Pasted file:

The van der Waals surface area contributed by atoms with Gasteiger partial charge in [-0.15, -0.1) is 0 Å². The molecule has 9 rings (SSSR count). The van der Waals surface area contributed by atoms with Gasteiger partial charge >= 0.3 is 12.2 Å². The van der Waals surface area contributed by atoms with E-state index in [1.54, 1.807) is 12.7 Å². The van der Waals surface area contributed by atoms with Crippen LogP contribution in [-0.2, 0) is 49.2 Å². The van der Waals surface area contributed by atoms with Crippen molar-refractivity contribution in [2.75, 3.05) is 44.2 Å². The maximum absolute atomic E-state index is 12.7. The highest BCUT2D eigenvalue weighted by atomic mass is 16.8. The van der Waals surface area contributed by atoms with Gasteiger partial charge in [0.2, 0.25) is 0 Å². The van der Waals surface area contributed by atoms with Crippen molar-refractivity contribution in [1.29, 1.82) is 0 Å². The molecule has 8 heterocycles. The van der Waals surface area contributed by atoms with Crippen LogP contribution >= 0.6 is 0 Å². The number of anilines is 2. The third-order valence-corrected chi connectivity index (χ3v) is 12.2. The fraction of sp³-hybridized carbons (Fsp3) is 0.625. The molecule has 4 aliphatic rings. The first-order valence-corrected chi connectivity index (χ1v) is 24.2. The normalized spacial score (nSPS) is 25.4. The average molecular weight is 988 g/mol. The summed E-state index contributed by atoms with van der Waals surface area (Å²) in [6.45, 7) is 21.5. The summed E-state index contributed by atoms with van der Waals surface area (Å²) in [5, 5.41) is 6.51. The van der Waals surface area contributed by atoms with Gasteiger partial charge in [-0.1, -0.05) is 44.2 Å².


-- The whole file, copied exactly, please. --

The van der Waals surface area contributed by atoms with Gasteiger partial charge in [-0.15, -0.1) is 0 Å². The molecule has 9 rings (SSSR count). The van der Waals surface area contributed by atoms with Gasteiger partial charge >= 0.3 is 12.2 Å². The van der Waals surface area contributed by atoms with E-state index in [1.54, 1.807) is 12.7 Å². The van der Waals surface area contributed by atoms with Crippen LogP contribution in [-0.2, 0) is 49.2 Å². The van der Waals surface area contributed by atoms with Crippen molar-refractivity contribution in [2.75, 3.05) is 44.2 Å². The maximum absolute atomic E-state index is 12.7. The highest BCUT2D eigenvalue weighted by atomic mass is 16.8. The van der Waals surface area contributed by atoms with Gasteiger partial charge in [0.2, 0.25) is 0 Å². The van der Waals surface area contributed by atoms with Crippen molar-refractivity contribution in [1.29, 1.82) is 0 Å². The molecule has 8 heterocycles. The van der Waals surface area contributed by atoms with Crippen LogP contribution >= 0.6 is 0 Å². The number of anilines is 2. The third-order valence-corrected chi connectivity index (χ3v) is 12.2. The fraction of sp³-hybridized carbons (Fsp3) is 0.625. The molecule has 4 aliphatic rings. The first-order valence-corrected chi connectivity index (χ1v) is 24.2. The normalized spacial score (nSPS) is 25.4. The average molecular weight is 988 g/mol. The summed E-state index contributed by atoms with van der Waals surface area (Å²) in [6.45, 7) is 21.5. The summed E-state index contributed by atoms with van der Waals surface area (Å²) in [5, 5.41) is 6.51. The van der Waals surface area contributed by atoms with Gasteiger partial charge in [-0.1, -0.05) is 44.2 Å².